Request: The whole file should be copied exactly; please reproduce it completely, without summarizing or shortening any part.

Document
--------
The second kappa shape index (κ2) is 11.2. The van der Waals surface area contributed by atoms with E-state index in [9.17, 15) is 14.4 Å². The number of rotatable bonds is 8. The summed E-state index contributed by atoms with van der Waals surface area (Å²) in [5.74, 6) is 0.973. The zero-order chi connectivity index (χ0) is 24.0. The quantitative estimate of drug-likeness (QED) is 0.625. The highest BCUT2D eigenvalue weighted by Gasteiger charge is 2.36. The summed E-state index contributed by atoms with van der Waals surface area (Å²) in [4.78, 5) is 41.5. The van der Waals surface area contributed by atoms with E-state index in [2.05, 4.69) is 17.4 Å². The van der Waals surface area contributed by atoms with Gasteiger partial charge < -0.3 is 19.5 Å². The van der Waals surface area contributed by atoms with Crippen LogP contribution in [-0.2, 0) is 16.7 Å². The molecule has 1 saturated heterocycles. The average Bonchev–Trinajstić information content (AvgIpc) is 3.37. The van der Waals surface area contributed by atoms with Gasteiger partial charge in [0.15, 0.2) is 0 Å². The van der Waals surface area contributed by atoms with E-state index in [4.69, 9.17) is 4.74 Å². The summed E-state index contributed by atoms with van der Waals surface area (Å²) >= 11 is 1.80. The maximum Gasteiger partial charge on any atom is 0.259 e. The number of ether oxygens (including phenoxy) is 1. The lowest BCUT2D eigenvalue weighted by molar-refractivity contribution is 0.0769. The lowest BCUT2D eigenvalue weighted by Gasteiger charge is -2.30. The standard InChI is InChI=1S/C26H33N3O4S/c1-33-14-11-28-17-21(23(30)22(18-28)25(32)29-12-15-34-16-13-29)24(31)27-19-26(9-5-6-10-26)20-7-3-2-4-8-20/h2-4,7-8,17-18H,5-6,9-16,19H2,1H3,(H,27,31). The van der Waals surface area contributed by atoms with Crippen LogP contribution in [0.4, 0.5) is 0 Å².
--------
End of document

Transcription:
The second kappa shape index (κ2) is 11.2. The van der Waals surface area contributed by atoms with E-state index in [9.17, 15) is 14.4 Å². The number of rotatable bonds is 8. The summed E-state index contributed by atoms with van der Waals surface area (Å²) in [5.74, 6) is 0.973. The zero-order chi connectivity index (χ0) is 24.0. The quantitative estimate of drug-likeness (QED) is 0.625. The highest BCUT2D eigenvalue weighted by Gasteiger charge is 2.36. The summed E-state index contributed by atoms with van der Waals surface area (Å²) in [4.78, 5) is 41.5. The van der Waals surface area contributed by atoms with E-state index in [2.05, 4.69) is 17.4 Å². The van der Waals surface area contributed by atoms with Gasteiger partial charge < -0.3 is 19.5 Å². The van der Waals surface area contributed by atoms with Crippen LogP contribution in [-0.2, 0) is 16.7 Å². The molecule has 1 saturated heterocycles. The average Bonchev–Trinajstić information content (AvgIpc) is 3.37. The van der Waals surface area contributed by atoms with Gasteiger partial charge in [0.15, 0.2) is 0 Å². The van der Waals surface area contributed by atoms with E-state index in [4.69, 9.17) is 4.74 Å². The summed E-state index contributed by atoms with van der Waals surface area (Å²) >= 11 is 1.80. The maximum Gasteiger partial charge on any atom is 0.259 e. The number of ether oxygens (including phenoxy) is 1. The lowest BCUT2D eigenvalue weighted by molar-refractivity contribution is 0.0769. The lowest BCUT2D eigenvalue weighted by Gasteiger charge is -2.30. The standard InChI is InChI=1S/C26H33N3O4S/c1-33-14-11-28-17-21(23(30)22(18-28)25(32)29-12-15-34-16-13-29)24(31)27-19-26(9-5-6-10-26)20-7-3-2-4-8-20/h2-4,7-8,17-18H,5-6,9-16,19H2,1H3,(H,27,31). The van der Waals surface area contributed by atoms with Crippen LogP contribution in [0.4, 0.5) is 0 Å².